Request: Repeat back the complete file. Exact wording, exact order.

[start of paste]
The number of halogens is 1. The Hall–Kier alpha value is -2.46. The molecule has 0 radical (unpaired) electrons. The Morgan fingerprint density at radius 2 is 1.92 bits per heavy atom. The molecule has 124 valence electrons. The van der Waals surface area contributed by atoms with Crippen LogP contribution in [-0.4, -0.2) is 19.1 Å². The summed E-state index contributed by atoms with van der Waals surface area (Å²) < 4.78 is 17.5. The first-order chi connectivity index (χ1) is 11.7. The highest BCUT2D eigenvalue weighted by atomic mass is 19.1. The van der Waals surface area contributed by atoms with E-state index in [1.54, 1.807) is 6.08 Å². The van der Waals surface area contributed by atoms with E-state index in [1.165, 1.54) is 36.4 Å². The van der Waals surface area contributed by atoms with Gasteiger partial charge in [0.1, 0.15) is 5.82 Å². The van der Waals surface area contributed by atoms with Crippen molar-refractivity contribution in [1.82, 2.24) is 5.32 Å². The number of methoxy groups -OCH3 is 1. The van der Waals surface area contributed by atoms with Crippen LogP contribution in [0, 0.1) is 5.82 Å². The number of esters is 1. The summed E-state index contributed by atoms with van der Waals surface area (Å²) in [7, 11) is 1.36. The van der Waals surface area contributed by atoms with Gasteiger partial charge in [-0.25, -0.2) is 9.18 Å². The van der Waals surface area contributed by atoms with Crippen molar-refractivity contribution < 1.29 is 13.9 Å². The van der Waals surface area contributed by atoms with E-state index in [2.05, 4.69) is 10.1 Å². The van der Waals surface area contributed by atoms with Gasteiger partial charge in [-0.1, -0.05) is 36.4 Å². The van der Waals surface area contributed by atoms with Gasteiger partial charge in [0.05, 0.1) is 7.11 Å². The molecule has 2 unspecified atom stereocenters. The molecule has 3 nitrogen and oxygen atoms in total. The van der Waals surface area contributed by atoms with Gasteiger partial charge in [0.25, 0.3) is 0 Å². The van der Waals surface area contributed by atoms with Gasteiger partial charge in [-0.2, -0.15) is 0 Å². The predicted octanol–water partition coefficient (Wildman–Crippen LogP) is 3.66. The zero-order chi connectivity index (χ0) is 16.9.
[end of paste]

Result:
The number of halogens is 1. The Hall–Kier alpha value is -2.46. The molecule has 0 radical (unpaired) electrons. The Morgan fingerprint density at radius 2 is 1.92 bits per heavy atom. The molecule has 124 valence electrons. The van der Waals surface area contributed by atoms with Crippen LogP contribution in [-0.4, -0.2) is 19.1 Å². The summed E-state index contributed by atoms with van der Waals surface area (Å²) < 4.78 is 17.5. The first-order chi connectivity index (χ1) is 11.7. The highest BCUT2D eigenvalue weighted by atomic mass is 19.1. The van der Waals surface area contributed by atoms with E-state index in [1.54, 1.807) is 6.08 Å². The van der Waals surface area contributed by atoms with E-state index in [1.165, 1.54) is 36.4 Å². The van der Waals surface area contributed by atoms with Gasteiger partial charge in [0.1, 0.15) is 5.82 Å². The van der Waals surface area contributed by atoms with Crippen molar-refractivity contribution in [1.82, 2.24) is 5.32 Å². The number of methoxy groups -OCH3 is 1. The van der Waals surface area contributed by atoms with Crippen LogP contribution in [0, 0.1) is 5.82 Å². The number of esters is 1. The summed E-state index contributed by atoms with van der Waals surface area (Å²) in [7, 11) is 1.36. The van der Waals surface area contributed by atoms with Gasteiger partial charge in [-0.25, -0.2) is 9.18 Å². The van der Waals surface area contributed by atoms with Crippen molar-refractivity contribution < 1.29 is 13.9 Å². The van der Waals surface area contributed by atoms with E-state index in [2.05, 4.69) is 10.1 Å². The van der Waals surface area contributed by atoms with Gasteiger partial charge in [-0.1, -0.05) is 36.4 Å². The van der Waals surface area contributed by atoms with Gasteiger partial charge in [0.05, 0.1) is 7.11 Å². The molecule has 2 unspecified atom stereocenters. The molecule has 3 nitrogen and oxygen atoms in total. The van der Waals surface area contributed by atoms with Gasteiger partial charge in [0.25, 0.3) is 0 Å². The van der Waals surface area contributed by atoms with Gasteiger partial charge in [-0.2, -0.15) is 0 Å². The predicted octanol–water partition coefficient (Wildman–Crippen LogP) is 3.66. The zero-order chi connectivity index (χ0) is 16.9.